Photographers versus Social Media
The professional photography industry will likely evolve a bit more in 2023, not to the benefit of actual photographers though. We have to make sure we don’t look so desperate.
The proliferation of digital media has brought about a shift in the way photography is created and shared. Influencers and other so-called social media personalities could become the go-to sources for fashion-focused content, which could lead to more collaborations with photographers. Additionally, the use of photo-editing apps and filters could lead to a more photorealistic take on photography.
Social interaction will remain an integral part of the photography industry. Brands, creatives, and influencers will likely leverage social platforms to communicate with people and showcase their work. They could promote their collections, show off work from previous photoshoots, highlight collaborations with other artists in the industry, and help build relationships with customers. Ultimately, photographers should strive to create content that resonates with their audience and creates meaningful connections — regardless of whether it’s for a brand, for a creative project, or for personal expression
Influencers are not Models
However, influencers can still partner with photographers to co-create content with a fashion-focused aesthetic. Influencers may provide creative direction and ideas, while photographers are still responsible for crafting the composition, lighting, and styling. It’s a collaboration that serves both parties’ goals: photographers get to engage with new audiences and influencers gain greater control over their visual storytelling.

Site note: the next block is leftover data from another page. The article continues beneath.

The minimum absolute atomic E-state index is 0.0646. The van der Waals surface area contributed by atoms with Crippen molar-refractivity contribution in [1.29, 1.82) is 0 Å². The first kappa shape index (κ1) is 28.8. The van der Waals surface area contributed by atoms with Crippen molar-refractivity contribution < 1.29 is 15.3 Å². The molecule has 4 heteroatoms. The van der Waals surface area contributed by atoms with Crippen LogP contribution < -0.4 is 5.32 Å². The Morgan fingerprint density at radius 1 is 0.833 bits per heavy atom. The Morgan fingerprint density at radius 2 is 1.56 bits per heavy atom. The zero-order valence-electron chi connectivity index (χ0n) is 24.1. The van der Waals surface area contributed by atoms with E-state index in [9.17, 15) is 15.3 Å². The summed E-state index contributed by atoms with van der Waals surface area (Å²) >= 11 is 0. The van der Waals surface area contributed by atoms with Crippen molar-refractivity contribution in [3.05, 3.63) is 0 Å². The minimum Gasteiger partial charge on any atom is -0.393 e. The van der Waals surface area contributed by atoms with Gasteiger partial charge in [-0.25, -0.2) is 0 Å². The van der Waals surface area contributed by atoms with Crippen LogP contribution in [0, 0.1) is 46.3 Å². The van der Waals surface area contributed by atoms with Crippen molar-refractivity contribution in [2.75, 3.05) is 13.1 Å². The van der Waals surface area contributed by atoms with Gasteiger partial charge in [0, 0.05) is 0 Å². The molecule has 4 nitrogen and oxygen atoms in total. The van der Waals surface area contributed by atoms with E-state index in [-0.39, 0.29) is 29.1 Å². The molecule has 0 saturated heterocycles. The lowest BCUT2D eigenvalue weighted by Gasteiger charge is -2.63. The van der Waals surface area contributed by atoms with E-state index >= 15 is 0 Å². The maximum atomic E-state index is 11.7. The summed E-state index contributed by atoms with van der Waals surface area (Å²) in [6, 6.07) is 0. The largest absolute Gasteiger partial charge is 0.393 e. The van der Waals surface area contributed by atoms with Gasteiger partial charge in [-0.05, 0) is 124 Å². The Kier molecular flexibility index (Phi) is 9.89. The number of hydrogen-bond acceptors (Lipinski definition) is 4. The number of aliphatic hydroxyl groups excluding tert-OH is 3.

Likes are not the same as Self-Worth
It's important to remember that the number of likes or views your photo or video receives is not reflective of your worth or the value of the content you are creating. People naturally have different tastes and interests, so what one person likes, may not be appreciated by others. Cultivate a sense of self-worth and inner happiness that is not dependent on the validation of online followers or “likes”. Even when the team or bots are doing the interaction, it is really the content response that can be the most damaging.
Right now lonely guys spend a lot of money talking to a team or bot thinking they are really talking to the girl on the other end. This is commonly called “parasocial interaction” where finally you talk directly to an influencer, celebrity or camgirl. It is a harmful and desperate interaction, it is not healthy for anyone.
For girls these days, the amount of like or lack thereof can have a severe impact on self-esteem and self-worth. Having dated a model/influencer, and seeing her post not get enough likes or interaction when she thought she was “being cute” had a massive impact on spiraling depression. Most girls I know are far more interested in seeing the number of hearts, not what they say, they just seek attention.
The battle against OnlyFans
Talented photographers are now facing a new threat to their industry: Onlyfans. This platform enables amateurs and influencers to charge for access to their content, including sexualized photography, which could lead to a decreased demand for professionally-crafted photography.
Photographers can fight this by continuing to produce quality content that differentiates itself from simply clicking a button and downloading content from OnlyFans. Photographers can also look to other photography forms, such as documentary photography and celebrity photography, to carve out new opportunities in the industry.